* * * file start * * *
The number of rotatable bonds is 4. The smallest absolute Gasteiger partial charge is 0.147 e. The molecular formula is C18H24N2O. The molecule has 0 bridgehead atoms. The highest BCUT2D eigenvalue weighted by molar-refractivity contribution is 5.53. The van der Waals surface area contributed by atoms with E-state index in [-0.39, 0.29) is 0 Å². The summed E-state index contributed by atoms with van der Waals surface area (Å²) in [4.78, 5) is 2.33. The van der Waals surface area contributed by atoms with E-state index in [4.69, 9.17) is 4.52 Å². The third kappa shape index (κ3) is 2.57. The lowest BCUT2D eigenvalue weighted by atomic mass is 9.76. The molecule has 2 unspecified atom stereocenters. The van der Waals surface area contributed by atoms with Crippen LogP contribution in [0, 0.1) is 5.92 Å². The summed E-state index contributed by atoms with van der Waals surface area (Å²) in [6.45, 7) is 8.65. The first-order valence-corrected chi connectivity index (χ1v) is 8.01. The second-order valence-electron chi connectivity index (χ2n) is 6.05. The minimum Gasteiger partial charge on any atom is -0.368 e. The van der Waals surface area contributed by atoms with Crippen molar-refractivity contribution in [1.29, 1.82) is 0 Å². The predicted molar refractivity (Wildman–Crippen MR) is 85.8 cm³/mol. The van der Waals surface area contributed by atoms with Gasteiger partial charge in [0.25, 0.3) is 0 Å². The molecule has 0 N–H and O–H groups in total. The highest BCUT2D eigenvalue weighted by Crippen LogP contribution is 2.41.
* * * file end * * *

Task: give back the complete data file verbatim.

The number of rotatable bonds is 4. The smallest absolute Gasteiger partial charge is 0.147 e. The molecular formula is C18H24N2O. The molecule has 0 bridgehead atoms. The highest BCUT2D eigenvalue weighted by molar-refractivity contribution is 5.53. The van der Waals surface area contributed by atoms with E-state index in [-0.39, 0.29) is 0 Å². The summed E-state index contributed by atoms with van der Waals surface area (Å²) in [4.78, 5) is 2.33. The van der Waals surface area contributed by atoms with E-state index in [4.69, 9.17) is 4.52 Å². The third kappa shape index (κ3) is 2.57. The lowest BCUT2D eigenvalue weighted by atomic mass is 9.76. The molecule has 2 unspecified atom stereocenters. The van der Waals surface area contributed by atoms with Crippen LogP contribution in [0, 0.1) is 5.92 Å². The summed E-state index contributed by atoms with van der Waals surface area (Å²) in [6.45, 7) is 8.65. The first-order valence-corrected chi connectivity index (χ1v) is 8.01. The second-order valence-electron chi connectivity index (χ2n) is 6.05. The minimum Gasteiger partial charge on any atom is -0.368 e. The van der Waals surface area contributed by atoms with Crippen molar-refractivity contribution in [1.29, 1.82) is 0 Å². The predicted molar refractivity (Wildman–Crippen MR) is 85.8 cm³/mol. The van der Waals surface area contributed by atoms with Gasteiger partial charge in [0.25, 0.3) is 0 Å². The molecule has 0 N–H and O–H groups in total. The highest BCUT2D eigenvalue weighted by Crippen LogP contribution is 2.41.